Traces a conceptual history of critique in German philosophy from the eighteenth century to the present.
Critique has been a central theme in the German philosophical tradition since the eighteenth century. The main goal of this book is to provide a history of this concept from its Kantian inception to contemporary critical theory. Focusing on both canonical and previously overlooked texts and thinkers, the contributors bring to light alternative conceptions of critique within nineteenth- and twentieth-century German philosophy, which have profound implications for contemporary philosophy. By offering a critical revision of the history of modern European philosophy, this book raises new questions about what it means for philosophy to be "critical" today.
María del Rosario Acosta López is Professor of Hispanic Studies at the University of California, Riverside. She has published several books, including Aesthetic Reason and Imaginative Freedom: Friedrich Schiller and Philosophy (coedited with Jeffrey L. Powell), also published by SUNY Press. J. Colin McQuillan is Associate Professor of Philosophy at St. Mary's University. His previously published books include Immanuel Kant: The Very Idea of a Critique of Pure Reason.
"The contributors assembled in this very thorough and fascinating collection ably capture not only the complexity of aims and influences at work in Kant's seminal formulation of critique, but just how contested and dynamic that formulation proved to be in the hands of his successors. It makes the case that the notion of critique—its point, object, method, and relationship to the field of philosophy—has been perhaps the perennial concern of the German philosophical tradition since Kant, and the thread that unifies most of the major figures in this tradition. " — Todd Hedrick, author of Reconciliation and Reification: Freedom's Semblance and Actuality from Hegel to Contemporary Critical Theory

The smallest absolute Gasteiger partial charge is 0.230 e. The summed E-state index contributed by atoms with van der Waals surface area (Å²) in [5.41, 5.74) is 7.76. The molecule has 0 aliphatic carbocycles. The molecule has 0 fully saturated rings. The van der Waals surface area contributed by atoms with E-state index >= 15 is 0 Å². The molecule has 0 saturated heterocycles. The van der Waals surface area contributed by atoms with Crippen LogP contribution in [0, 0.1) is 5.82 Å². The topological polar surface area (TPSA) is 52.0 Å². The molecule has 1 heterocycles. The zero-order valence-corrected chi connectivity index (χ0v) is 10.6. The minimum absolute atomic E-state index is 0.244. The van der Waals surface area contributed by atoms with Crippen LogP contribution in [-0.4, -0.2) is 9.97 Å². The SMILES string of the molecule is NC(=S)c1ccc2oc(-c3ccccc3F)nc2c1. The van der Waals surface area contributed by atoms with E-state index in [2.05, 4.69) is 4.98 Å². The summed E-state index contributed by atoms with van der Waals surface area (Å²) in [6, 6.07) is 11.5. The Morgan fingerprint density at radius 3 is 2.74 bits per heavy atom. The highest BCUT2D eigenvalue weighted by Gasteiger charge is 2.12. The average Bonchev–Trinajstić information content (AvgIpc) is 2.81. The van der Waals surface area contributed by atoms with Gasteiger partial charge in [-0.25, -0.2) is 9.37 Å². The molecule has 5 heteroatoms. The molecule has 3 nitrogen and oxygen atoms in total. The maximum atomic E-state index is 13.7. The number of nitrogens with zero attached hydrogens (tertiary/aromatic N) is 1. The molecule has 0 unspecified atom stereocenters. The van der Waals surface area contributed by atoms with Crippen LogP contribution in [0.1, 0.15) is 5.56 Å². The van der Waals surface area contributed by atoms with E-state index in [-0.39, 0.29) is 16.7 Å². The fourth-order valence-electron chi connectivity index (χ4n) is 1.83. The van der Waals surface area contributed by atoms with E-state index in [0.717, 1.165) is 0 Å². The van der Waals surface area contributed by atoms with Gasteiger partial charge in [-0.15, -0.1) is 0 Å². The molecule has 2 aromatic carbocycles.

"In this splendidly comprehensive, challenging, and sometimes urgent collection, the great tradition of modern German philosophy is reconstructed from the perspective of critique, where critique is taken to be philosophy's self-consciousness as simultaneously bound by the demands of reason and the claims of human need.
"While Kant's philosophy incongruously but emphatically joined the critique of metaphysics with Enlightenment rationalism, beginning with Schiller, critique becomes the recurrent procedure and signature of a philosophical tradition committed to undoing the cruel rationalities that underlie and succor modern forms of domination; critique is the self-critique of reason as domination. Critique, steering a difficult course between dogmatic rationalism and skepticism, is the practice of philosophy as always self-critique for the sake of the emancipation of self and other. Critique means to expose hidden bias, challenge illusory authority, unsettle accepted meanings, destroy shibboleths, and defy power masked as reason. In critique, philosophy again and again seeks to forge the ties connecting reason to destitute humanity. This volume belongs on the bookshelf of every student of German philosophy. " — J. M. Bernstein, New School for Social Research